In February, President Obama put money behind his commitment to a revitalized U.S. nuclear energy program. The administration has argued that nuclear power must be part of the U.S. energy strategy. The federal government provided $8 billion of loan guarantees for two new nuclear power plants in Georgia. The FY 2011 budget would triple loan guarantees available for new nuclear construction to $54.5 billion.
This is a good start. With the expanded loan guarantee programs many power companies will be willing to take on the expense and risks associated with building nuclear power plants. Loan guarantees also help incentivize power companies to undertake the difficult, laborious and costly process of doing all the studies and acquiring all the permits in order to begin actually breaking ground.
But in taking this bold step, the administration forgot one thing. The loan guarantees apply only to the power companies, not to the domestic nuclear hardware industry. Nor are there any restrictions on companies accepting loan guarantees not to use them to buy foreign components. As a result, the loan guarantees are likely to prove highly beneficial to foreign producers of reactor vessels, forgings and other critical components. Some components, such as very heavy forgings, are only available overseas. These foreign companies have been doing very well over the past several decades due to the different attitude towards nuclear power in the rest of the world. It doesn’t seem smart to give them additional advantages when it comes to competing with domestic U.S. manufacturers.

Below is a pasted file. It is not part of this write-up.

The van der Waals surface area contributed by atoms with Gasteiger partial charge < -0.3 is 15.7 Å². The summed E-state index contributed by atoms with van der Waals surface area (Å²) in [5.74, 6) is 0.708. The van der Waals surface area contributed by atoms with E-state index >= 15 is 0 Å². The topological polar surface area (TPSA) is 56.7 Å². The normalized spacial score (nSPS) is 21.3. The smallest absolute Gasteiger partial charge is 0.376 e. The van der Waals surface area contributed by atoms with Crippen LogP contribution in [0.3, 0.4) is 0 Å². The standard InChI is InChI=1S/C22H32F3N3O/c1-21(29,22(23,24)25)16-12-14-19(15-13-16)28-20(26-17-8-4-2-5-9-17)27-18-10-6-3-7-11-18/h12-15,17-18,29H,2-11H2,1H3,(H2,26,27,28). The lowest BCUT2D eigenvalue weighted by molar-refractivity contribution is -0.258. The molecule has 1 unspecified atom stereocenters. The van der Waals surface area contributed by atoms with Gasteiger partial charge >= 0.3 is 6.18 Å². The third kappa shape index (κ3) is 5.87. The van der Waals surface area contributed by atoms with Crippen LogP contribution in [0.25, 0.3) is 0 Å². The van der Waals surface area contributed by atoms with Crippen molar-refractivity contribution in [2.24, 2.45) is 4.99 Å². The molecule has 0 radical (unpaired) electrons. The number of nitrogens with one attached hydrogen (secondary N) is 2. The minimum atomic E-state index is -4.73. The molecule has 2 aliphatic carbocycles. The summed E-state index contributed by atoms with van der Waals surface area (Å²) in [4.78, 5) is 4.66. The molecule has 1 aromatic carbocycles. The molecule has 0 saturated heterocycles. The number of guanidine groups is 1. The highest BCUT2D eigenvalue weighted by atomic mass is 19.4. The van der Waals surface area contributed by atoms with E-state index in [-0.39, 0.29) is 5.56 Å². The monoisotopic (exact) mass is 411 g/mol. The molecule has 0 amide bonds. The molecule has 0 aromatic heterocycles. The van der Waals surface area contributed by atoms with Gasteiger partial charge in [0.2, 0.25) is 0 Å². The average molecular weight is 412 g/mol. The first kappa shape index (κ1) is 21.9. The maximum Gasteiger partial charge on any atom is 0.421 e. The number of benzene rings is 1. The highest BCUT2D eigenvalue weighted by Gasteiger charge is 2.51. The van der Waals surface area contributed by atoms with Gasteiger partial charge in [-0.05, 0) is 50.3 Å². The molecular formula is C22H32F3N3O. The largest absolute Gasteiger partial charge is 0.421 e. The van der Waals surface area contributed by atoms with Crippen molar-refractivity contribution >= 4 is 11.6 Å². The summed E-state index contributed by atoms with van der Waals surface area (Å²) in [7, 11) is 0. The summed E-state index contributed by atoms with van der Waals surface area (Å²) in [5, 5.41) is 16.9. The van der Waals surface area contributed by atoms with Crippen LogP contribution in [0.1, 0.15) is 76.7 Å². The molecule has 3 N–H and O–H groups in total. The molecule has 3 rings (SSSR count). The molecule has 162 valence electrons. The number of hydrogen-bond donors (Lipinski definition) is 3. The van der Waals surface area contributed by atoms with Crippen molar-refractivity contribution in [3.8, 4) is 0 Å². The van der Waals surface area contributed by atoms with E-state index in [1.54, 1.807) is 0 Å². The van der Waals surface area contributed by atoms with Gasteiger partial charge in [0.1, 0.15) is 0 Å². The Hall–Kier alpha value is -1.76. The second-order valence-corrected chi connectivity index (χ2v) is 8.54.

The administration needs to think more strategically in developing its energy policy. It seems as if the White House forgot about the relationship between manufacturing and energy, at least when it comes to nuclear power. Allowing the U.S. manufacturers of nuclear hardware such as Babcock and Wilcox also to have access to the loan guarantee money would be a good first step in stimulating the expansion of the entire nuclear power industry, not just a portion of it. Moreover, with access to loan guarantees domestic producers would be able to expand production and even invest in new capabilities, such as that for heavy forgings, thereby creating more U.S. jobs and a better chance of competing with foreign companies for export sales.
In addition, the administration could take the far-sighted step of helping to support the development and sale of advanced nuclear power generation technologies by U.S. companies.
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